Rend, for those who have forgotten, is a faction-based survival sandbox focused around a mix of PvE and PvP combat with a time-limited server reset mechanism. We had a chance to peek at the game’s current state at both GDC and PAX East, so check those out if you’d like a refresher about what we saw. (Which, for the record, was good stuff.)
If Kickstarter truly kickstarted the gaming public’s interest in Ashes of Creation, then the team is not complaining. In fact, Intrepid Studios sent out a letter to fans in which it reflected on the past 12 months and how much has happened between May 2017 and now.
It’s probably one of those letters you just want to read yourself, so here you go:
Can you believe it has already been one year since the start of our Kickstarter? We cannot either honestly. It feels like only yesterday that we were in the midst of one of the craziest days of our lives! Ashes of Creation has come a long way since May 1st, 2017, and we are proud to report that the project is on schedule and making remarkable progress.
The past couple of weeks has been wild as we dispatched writers to GDC in San Francisco and PAX East in Boston to gather up and bring back everything they could on the MMORPGs large and small on the spring convention circuit. In fact, as I type this, we’ve got Brendan in Reykjavik for EVE Fanfest too! So for this week’s Overthinking, we’re rounding up our coverage and then reflecting on the best and worst as we pick out what most excites, surprises, and disappoints us: First the roundups, then our thoughts. Read on!
If the only thing you want to take away from the latest bit of Ashes of Creation newsletter is information you may not have had before today, here it is: Alpha One is due for fourth quarter 2018, and there will be no NDA in place. You can freely talk with anyone and everyone about what you see in the game. That may sound more like a beta to our definition-minded readers, but let’s not quibble.
If, on the other hand, you’d like to see how the game managed things on the show floor of PAX East 2018, you can check out the video just below that cuts together a 10-minute highlight reel of what took place on the show floor. (It might also give you a decent idea of just how crowded said show floor actually is if you’ve never been.) You could also check out our own hands-on piece from the convention, if you haven’t already.
With a combat alpha under its belt, the superhero MMORPG Ship of Heroes turns its attention to the challenges that lay ahead. The team has posted up a detailed roadmap that included a visual plan of the first half of 2018, including what’s to come over the next three months.
The aggressive development schedule for the near future includes a login and network test, more enemies, more powers, more costumes, a day/night cycle, the addition of PopcornFX, an initial look at Controller powers, and better outdoor lighting are all on the table.
Past that, the team hopes to accomplish a raid test in the third quarter and then move out of alpha testing into the beta by the end of the year. Ship of Heroes’development plans and a talk with its lead designer, check out our PAX East interview with Casey McGeever.
Everyone knows that the various people portraying characters at PAX East are just there to portray a character. That’s not who they really are. Just because an attractive young woman is dressed up as a character in a way that cleverly circumvents the event’s ostensible policy against “booth babes” does not mean that she is actually a bounty hunter, for example. (She could be, though. We’ve all got side hustles.) So it should come as no great surprise that the Guild Wars 2 griffon was itself playing a part, just like the other actors on the floor.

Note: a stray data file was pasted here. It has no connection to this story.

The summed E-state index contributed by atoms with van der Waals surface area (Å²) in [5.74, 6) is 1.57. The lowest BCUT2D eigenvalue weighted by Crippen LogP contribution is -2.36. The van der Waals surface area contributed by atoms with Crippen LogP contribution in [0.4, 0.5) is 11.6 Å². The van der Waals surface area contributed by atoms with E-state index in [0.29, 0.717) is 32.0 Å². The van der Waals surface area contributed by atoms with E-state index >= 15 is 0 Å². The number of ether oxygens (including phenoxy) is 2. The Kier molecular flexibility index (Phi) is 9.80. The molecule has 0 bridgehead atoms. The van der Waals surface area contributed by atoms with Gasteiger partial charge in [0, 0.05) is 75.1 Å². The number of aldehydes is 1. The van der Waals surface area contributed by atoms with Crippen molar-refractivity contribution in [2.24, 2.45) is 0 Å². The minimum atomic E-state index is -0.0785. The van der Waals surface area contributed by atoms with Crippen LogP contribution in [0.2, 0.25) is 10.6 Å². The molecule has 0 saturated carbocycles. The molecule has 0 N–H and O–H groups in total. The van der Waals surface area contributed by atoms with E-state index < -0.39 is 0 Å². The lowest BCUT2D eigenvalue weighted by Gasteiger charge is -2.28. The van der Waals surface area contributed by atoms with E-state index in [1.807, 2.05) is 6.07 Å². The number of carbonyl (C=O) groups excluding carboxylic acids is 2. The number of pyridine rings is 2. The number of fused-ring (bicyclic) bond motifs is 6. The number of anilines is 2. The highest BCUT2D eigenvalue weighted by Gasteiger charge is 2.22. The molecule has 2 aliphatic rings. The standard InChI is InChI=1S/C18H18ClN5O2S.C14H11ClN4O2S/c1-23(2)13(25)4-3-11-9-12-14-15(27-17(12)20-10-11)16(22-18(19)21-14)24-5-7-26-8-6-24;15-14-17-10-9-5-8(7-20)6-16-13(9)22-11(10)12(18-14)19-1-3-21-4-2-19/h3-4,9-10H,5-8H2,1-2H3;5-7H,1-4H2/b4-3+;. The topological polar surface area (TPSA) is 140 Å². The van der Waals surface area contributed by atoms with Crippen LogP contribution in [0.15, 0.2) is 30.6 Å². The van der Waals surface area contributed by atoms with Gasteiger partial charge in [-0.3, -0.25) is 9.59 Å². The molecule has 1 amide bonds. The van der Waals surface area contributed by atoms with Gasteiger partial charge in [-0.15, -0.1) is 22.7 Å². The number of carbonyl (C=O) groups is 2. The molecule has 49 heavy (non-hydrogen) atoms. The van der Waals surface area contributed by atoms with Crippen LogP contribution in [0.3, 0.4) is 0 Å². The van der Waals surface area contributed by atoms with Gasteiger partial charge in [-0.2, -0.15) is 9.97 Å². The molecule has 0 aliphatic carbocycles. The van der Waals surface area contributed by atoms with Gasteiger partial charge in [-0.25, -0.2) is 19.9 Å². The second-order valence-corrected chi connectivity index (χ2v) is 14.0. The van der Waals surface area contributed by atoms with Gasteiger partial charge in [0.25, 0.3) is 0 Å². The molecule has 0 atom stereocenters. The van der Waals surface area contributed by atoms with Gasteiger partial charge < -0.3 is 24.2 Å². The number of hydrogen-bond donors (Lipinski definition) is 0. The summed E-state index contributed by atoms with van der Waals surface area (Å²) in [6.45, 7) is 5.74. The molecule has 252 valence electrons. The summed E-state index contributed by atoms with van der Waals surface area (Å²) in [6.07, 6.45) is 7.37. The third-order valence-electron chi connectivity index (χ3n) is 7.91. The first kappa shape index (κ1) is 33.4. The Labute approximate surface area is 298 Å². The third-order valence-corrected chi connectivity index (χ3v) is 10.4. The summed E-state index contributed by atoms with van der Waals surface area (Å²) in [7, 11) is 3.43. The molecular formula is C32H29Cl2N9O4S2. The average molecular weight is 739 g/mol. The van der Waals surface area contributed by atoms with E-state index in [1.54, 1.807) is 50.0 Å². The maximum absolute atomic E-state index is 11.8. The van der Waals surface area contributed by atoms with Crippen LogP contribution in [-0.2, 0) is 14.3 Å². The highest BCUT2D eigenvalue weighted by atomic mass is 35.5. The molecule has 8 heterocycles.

I was lucky enough to sit down for an interview with “Feathers” (it specified that its real name would break my eardrums) on the show floor, and since I was sitting very still to avoid triggering its instinctive hunting reflexes, I could also record everything it said perfectly. So please, to cap off our PAX East experience, enjoy my interview with this mythical creature of sand and wind.
On this week’s show, MJ and Justin get giddy over Secret World Legends’ season two, discuss what World of Warcraft’s launch date means for players, and cover a whole host of major updates that have arrived for the MMO community.
It’s the Massively OP Podcast, an action-packed hour of news, tales, opinions, and gamer emails! And remember, if you’d like to send in your own letter to the show, use the “Tips” button in the top-right corner of the site to do so.
Listen to the show right now:
Those who have read a fair amount of my work will know that nostalgia is something I tend to rail against pretty hard. I’m a big advocate for constantly spot-checking your nostalgia in the cold light of reality and asking yourself if your memories are accurate.
This is not because I don’t feel any nostalgia. It’s exactly the opposite. It’s because I am wildly aware of how powerful a force it can be as someone who often will spend extended amounts of time working in elaborate mythology gags for character traits based on old roleplaying, to the extent that one of my characters has a particular class as a reference to an old game no one else I know actually played.
All of this is a long-winded way of pointing out that Pantheon: Rise of the Fallen already had a bit of an in with me when I sat down to play. Because while I wasn’t personally familiar with the game that it was referencing, I am personally familiar with that game’s close cousin, and I have a fair amount of familiarity with the playstyle. And it’s a playstyle MMOs have, in large part, moved beyond.